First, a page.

I think this is a vital technology for planetary exploration, but it's going to be difficult and expensive.

I'm scratching my brain at the moment, but in the past year or so I saw a semi-detailed history article on the development of optical comm. Maybe somebody else has seen that and can link to it.

Here are two sources.  For a short (few pages) history, see Deep-Space Optical Communications - Visions, Trends, and Prospects.

For a more detailed (81 page) history try Chapter 1 of "Deep Space Optical Communications" by Lesh of JPL.

Offline Nomadd

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They're going to have problems with that system on TDRS. Optical has proven tougher than anybody expected. There were proposals for laser comm in the mid-1960s, believe it or not, and active development in the early 1980s.

I think this is a vital technology for planetary exploration, but it's going to be difficult and expensive.

I'm scratching my brain at the moment, but in the past year or so I saw a semi-detailed history article on the development of optical comm. Maybe somebody else has seen that and can link to it.

Just about all of the difficulties in that study seem to be ground stations having a good line of sight, which are eliminated by the TDRS. No unplanned attenuation, clouds, layers or anything else the atmosphere has to offer. And little risk at the Mars end since simulating the distance is extremely simple without all the uncertain variables you have with ground stations.

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Thanks for those. Neither is the article I was thinking of, which is really recent, but also relatively short. Both those articles deal with deep space optical comm. There were proposals for Earth orbital optical comm as well. The DSP satellites were supposed to have it for crosslinking between satellites in GEO. The DSP-14 satellite even launched with the mount attached, but no lasercomm. There were also proposals for LEO tests in the 1980s. And there were actual LEO tests done (I think) starting in the 1990s. In the early 2000s there was a program called TSAT that was going to have optical comm for the military.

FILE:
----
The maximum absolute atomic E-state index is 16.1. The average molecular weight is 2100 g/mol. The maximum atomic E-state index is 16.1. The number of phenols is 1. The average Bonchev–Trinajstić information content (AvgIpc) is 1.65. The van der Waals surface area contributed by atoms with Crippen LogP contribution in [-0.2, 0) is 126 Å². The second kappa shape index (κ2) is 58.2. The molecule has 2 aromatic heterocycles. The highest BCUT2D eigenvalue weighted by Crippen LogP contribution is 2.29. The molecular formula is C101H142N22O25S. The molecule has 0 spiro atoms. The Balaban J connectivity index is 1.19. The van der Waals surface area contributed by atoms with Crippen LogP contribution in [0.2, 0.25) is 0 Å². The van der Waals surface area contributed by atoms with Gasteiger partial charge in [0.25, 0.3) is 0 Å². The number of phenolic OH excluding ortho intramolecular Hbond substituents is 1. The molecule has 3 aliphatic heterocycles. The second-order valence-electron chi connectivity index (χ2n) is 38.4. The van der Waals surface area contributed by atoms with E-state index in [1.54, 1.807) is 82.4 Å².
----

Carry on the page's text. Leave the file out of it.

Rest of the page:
Like I noted earlier, it's been around for a long time.

Offline redliox

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It will be interesting to see how functional a laser com system will be via Psyche.  I don't know how well it would work, but this could be the point: making an attempt and seeing first-hand with actual hardware how far out the system can work in a practical sense.  The LADEE probe seemed to verify it can be done from Luna, but the next step would be either Venus or Mars and the asteroid Psyche is just-about-literally twice the distance as Mars.  I don't expect the system to be reliable at Psyche itself, but we could see at what distance things peter-out and discern what causes that.